11. Wayne Messam
On Monday, Wayne Messam — Mayor of Miramar, Florida — announced that he’s in favor of impeachment.
“Based on what is available I believe the President should be placed under impeachment proceedings and let the weight of the full report carry out the justice the American people deserve,” Messam told the Hill.
12. Seth Moulton
On NPR’s “Morning Edition” Tuesday, Rep. Seth Moulton of Massachusetts said the House should begin impeachment.
13. Beto O’Rourke
Former Texas Rep. Beto O’Rourke (D-Texas) has said that voters appear more concerned about the issues.
“I don’t know that impeachment and those proceedings in the House and potential trial in the Senate is going to answer those questions for people. I think we can solve this once and for all in November of 2020,” he added.
14. Tim Ryan
Rep. Tim Ryan (D-Ohio) is wary of launching an impeachment at this juncture.
“Let the process play itself out,” Ryan told CNN Sunday.
“It’s pretty clear that the President obstructed on several different occasions,” Ryan but cautioned against jumping the gun.
“Let the Judiciary Committee look at this. There’s a process in place here,” Ryan said.
“I think that’s the natural next step, and let’s see where that leaves.”
15. Bernie Sanders
Vermont Sen. Bernie Sanders acknowledged the disturbing nature of Mueller’s findings. But he observed that Democrats could not win over the Mueller report alone and should not let drama around the probe distract from issues like health care, racism and the minimum wage.
“At the end of the day, what is most important to me is to see that Donald Trump is not re-elected president, and I intend to do everything I can to make sure that doesn’t happen,” he said at a CNN town hall Monday.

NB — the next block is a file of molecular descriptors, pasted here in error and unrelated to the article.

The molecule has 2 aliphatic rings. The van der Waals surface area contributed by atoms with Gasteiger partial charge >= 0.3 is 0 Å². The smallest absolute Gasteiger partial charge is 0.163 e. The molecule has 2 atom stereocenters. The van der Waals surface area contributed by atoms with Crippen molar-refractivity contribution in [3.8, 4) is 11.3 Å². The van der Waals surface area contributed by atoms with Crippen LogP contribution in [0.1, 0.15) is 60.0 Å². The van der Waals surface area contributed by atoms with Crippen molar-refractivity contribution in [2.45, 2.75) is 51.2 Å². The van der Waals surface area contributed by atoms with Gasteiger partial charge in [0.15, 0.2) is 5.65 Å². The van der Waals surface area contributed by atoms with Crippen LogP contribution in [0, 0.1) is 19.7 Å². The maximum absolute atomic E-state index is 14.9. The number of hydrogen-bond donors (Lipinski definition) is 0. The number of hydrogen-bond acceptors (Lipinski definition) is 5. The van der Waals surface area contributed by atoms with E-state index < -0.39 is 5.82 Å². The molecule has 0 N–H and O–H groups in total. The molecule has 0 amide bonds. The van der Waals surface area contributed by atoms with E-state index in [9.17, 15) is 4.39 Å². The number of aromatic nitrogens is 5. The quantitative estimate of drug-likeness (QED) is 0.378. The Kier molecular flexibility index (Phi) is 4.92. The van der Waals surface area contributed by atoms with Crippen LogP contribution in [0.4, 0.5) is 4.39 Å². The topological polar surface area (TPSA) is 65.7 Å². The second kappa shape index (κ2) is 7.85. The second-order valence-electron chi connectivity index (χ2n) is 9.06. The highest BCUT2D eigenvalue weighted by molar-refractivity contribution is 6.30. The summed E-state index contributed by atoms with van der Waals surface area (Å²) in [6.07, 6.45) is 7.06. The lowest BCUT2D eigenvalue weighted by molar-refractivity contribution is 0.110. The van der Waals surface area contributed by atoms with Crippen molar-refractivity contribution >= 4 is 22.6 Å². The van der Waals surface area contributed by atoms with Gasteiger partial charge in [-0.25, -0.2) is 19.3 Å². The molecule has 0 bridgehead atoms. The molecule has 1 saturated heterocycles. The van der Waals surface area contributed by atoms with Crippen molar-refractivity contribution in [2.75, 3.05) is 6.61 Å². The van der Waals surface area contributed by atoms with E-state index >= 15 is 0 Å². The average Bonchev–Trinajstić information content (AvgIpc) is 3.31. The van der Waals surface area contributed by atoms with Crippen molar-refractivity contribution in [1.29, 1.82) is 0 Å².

“But if — and this is an if — if for the next year, year-and-a-half, going right into the heart of the election, all that the Congress is talking about is impeaching Trump and Trump, Trump, Trump, and Mueller, Mueller, Mueller, and we’re not talking about health care, we’re not talking about raising the minimum wage to a living wage, we’re not talking about combating climate change, we’re not talking about sexism and racism and homophobia, and all of the issues that concern ordinary Americans, what I worry about is that works to Trump’s advantage.”
16. Eric Swalwell
Rep. Eric Swalwell (D-CA) did not come out in favor of impeachment but has not ruled it out following the release of the Trump report, either
“We’re certainly having a conversation about how we hold this president accountable,” Swalwell said on ABC News podcast “The Investigation.”
“I wouldn’t say impeachment is off the table.”
17. Elizabeth Warren
Elizabeth Warren (D-MA) called on the House to initiate impeachment proceedings against Trump last Friday. She was the first Democratic candidate to do so.
18. Marianne Williamson
Oprah’s spiritual guru Marianne Williamson said Sunday that Trump had committed impeachable offenses.